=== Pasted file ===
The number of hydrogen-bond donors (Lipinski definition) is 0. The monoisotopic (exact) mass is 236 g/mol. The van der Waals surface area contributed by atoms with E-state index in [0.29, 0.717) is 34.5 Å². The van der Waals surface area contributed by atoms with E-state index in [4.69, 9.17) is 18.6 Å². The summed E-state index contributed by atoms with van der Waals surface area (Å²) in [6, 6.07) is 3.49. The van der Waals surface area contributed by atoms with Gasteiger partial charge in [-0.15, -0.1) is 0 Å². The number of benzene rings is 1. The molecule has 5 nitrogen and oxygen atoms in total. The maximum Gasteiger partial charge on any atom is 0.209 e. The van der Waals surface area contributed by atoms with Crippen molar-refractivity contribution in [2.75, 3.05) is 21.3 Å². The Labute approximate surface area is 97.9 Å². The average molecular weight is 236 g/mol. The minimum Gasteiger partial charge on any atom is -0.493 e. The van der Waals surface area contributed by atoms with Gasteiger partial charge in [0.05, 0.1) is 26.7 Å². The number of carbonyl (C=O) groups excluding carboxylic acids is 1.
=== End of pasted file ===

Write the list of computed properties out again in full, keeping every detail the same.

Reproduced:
The number of hydrogen-bond donors (Lipinski definition) is 0. The monoisotopic (exact) mass is 236 g/mol. The van der Waals surface area contributed by atoms with E-state index in [0.29, 0.717) is 34.5 Å². The van der Waals surface area contributed by atoms with E-state index in [4.69, 9.17) is 18.6 Å². The summed E-state index contributed by atoms with van der Waals surface area (Å²) in [6, 6.07) is 3.49. The van der Waals surface area contributed by atoms with Gasteiger partial charge in [-0.15, -0.1) is 0 Å². The number of benzene rings is 1. The molecule has 5 nitrogen and oxygen atoms in total. The maximum Gasteiger partial charge on any atom is 0.209 e. The van der Waals surface area contributed by atoms with Crippen molar-refractivity contribution in [2.75, 3.05) is 21.3 Å². The Labute approximate surface area is 97.9 Å². The average molecular weight is 236 g/mol. The minimum Gasteiger partial charge on any atom is -0.493 e. The van der Waals surface area contributed by atoms with Gasteiger partial charge in [0.05, 0.1) is 26.7 Å². The number of carbonyl (C=O) groups excluding carboxylic acids is 1.